Vermont Pure Loses money in ’00 But Well-Positioned for ‘01

Front Page / Jan. 11, 2001 12:00am EST

Vermont Pure Loses money in ’00 But Well-Positioned for ‘01

After three years of growing profits, Vermont Pure Holdings, Ltd., of Randolph posted a net loss of $2.1 million last year, which the company blamed primarily on the cool summer, which caused people to drink less water.

Nevertheless, the company’s sales increased 12% to $35 million, and officials said that this year’s acquisition of Crystal Rock Spring Water Co. of Connecticut left the Randolph firm well-positioned for next year.

The Crystal Rock acquisition nearly doubled the size of Vermont Pure and advanced its strategy of growing in the water cooler market rather than trying for increased share of retail water in supermarkets. The "home and office" cooler market has a higher profit margin than the retail water market, and with the Oct. 5 acquisition, Vermont Pure is now the fourth largest company in the nation in that category.

A charge of $1.2 million, resulting from consolidating systems with Crystal Rock, was part of this year’s $2.1 million loss, the company said.

The Crystal Rock merger took place Oct. 5, and so it didn’t greatly effect the sales figures for the fiscal year, which ended Oct. 31.

Vermont Pure’s chairman, Tim Fallon, predicted strong growth for the newly merged company next year. Vermont Pure and Crystal Rock combined for revenues of almost $59 million last year, and Fallon predicted that next year may exceed $65 million.

"The reëngineering of Vermont Pure from reliance on the seasonal PET retail business to the more profitable home and office segment has been completed," he said in a statement. The home and office division now accounts for 75% of Vermont Pure’s sales, he said.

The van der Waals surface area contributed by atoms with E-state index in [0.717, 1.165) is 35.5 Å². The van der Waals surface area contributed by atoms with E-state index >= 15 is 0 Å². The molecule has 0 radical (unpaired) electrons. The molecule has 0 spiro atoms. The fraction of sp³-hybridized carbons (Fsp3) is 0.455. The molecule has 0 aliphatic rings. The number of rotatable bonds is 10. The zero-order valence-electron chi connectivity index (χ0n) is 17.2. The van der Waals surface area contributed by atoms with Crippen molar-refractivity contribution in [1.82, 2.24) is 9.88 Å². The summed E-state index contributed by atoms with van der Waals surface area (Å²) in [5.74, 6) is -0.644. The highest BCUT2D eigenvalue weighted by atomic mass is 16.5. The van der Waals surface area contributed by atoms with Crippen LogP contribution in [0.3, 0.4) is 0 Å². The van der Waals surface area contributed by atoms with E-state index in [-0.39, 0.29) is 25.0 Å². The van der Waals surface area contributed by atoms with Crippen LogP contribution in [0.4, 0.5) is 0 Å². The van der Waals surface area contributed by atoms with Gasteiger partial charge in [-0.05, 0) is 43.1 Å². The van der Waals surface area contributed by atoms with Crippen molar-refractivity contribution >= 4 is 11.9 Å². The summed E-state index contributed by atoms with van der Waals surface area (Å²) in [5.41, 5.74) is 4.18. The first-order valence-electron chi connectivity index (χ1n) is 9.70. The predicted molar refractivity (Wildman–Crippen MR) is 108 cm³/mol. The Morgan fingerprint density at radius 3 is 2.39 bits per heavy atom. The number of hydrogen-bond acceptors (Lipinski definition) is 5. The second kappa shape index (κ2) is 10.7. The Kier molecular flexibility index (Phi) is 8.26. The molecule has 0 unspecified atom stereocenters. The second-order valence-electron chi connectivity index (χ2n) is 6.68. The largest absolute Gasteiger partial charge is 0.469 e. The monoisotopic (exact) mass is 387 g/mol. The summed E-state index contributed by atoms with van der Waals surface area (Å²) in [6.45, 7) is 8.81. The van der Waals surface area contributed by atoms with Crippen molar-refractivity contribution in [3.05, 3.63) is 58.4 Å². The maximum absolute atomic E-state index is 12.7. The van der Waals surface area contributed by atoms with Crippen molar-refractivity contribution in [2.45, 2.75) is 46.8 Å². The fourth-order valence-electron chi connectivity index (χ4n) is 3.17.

The division is under the leadership of Peter Baker, formerly co-president of Crystal Rock and now President of Vermont Pure.

"We are pleased that the planned synergies of the combined operations are already on target," Fallon said.

Still, Fallon acknowledged that "financial results for the fiscal year did not maintain our historical growth rate."

After several years of startup losses, Vermont Pure began turning a profit in fiscal 1997, earning $1 million. In 1998 and 1999 the company earned $2.9 million and $3.4 million respectively.

Fast Growing

By acquiring smaller water companies, Vermont Pure has become the third-fastest growing company in Vermont over the last five years, according to Vermont Business Magazine. Sales in the five-year period increased from $8.5 million to $35.2 million, a 314% change.

Chief Financial Officer Bruce MacDonald emphasized that from his perch at the Randolph plant, the company looks very healthy, despite the losses in 2000.

"We’ve doubled the size of our building here and increased storage space," he noted.

"We had a year that was not profitable, and obviously wish we had been profitable, but there’s more activity than there’s ever been here."

MacDonald could not give exact employment figures in Randolph but said that employment has "increased." As of Sept. 1, the company as a whole employed 179 people full-time, according to the prospectus.

The assembly plant is now going full time with two shifts, MacDonald noted. Previously the second shift was just seasonal work.

Vermont Pure’s stock, which has been selling at $3-$4 a share most of the year, sank in December to $2 and has now risen somewhat to $2.69. The drop was not due to shareholder concerns about the 2000 losses, however, according to Eugene Malone of Corporate Investors Network.

Malone, who represents Vermont Pure to investors, said the drop was end-of-year selling for tax reasons, and many of the sellers have begun to buy it again.

By M. D. Drysdale

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